What is known is not known...
I've been working up a voice for the opening of DP, In The Beginning. Very much 3rd person omniscient while keeping the comments and questions in my main character's mind as simplistic as possible. I have a feeling I'll be making up a shitload of stuff regarding the story, because historians in Ireland are consistently trying to change what is and was considered fact about the island's history.
Like how the Irish aren't really Celts. I'm just now digging into this idea and not finding too damn much past the one discovery of three sets of adult bones in an ancient grave on Rathlin Island, off the coast of Co. Antrim. There's a fairly detailed story in the Washington Post from 4 years ago that notes these bones share DNA with today's Irish but predate when the Celts were thought to have arrived to inhabit the island by a thousand years. Older bones found share nothing with them but appear to be more Mediterranean in origin, so everyone's in a tizzy. Five-hundred years of linking the Celts to the Irish is close to being tossed out the window.
What doesn't make sense to me is, haven't bones found during the known Celtic time had their DNA checked to see if they corresponded to that of the modern Irish? I'm having little luck finding out anything about that.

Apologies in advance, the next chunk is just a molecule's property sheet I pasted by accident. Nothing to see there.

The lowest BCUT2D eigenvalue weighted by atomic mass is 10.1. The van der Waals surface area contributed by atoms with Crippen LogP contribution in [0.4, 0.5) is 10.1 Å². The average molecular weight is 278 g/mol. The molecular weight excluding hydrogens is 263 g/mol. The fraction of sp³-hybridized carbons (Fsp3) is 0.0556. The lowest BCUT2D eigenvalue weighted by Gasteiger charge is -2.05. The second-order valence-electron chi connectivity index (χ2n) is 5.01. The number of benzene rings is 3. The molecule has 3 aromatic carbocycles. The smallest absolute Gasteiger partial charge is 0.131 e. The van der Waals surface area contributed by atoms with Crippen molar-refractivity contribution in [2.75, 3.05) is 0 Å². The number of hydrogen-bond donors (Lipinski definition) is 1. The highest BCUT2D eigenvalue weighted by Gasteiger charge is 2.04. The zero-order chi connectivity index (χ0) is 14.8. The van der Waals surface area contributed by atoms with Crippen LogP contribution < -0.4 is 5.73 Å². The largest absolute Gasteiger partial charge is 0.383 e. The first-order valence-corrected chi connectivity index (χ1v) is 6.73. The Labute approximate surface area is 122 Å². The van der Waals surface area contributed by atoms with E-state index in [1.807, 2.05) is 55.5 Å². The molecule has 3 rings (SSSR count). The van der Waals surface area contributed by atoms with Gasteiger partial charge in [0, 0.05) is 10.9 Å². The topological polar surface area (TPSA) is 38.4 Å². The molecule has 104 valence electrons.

But it doesn't really matter. Everything about that time period is pretty much conjecture so I could probably fake up a good history and societal workup to suit me. People will quibble, but they will anyway so why worry about it? So long as I don't get too ridiculously outlandish. After all, there's little real evidence the Tuatha d'annan even existed except as another group of invaders out to make Ireland their home. Not necessarily part and parcel with The Dagda and Morriggan and the mysteries surrounding them.
It's my hope to make this seem real, no matter what. Same for the center story, set in 1910. That has an immigrant Irishman marrying a wealthy woman in very strictly class-oriented Boston then bringing her home to meet mother as they try to figure out if their marriage was really a huge mistake. It won't be easy, either.
The last section, the modern part, will be easiest. The fun I'm having there is showing how far off the mark the researchers are about what happened to start the whole issue.
It's always more fun to write when you can play...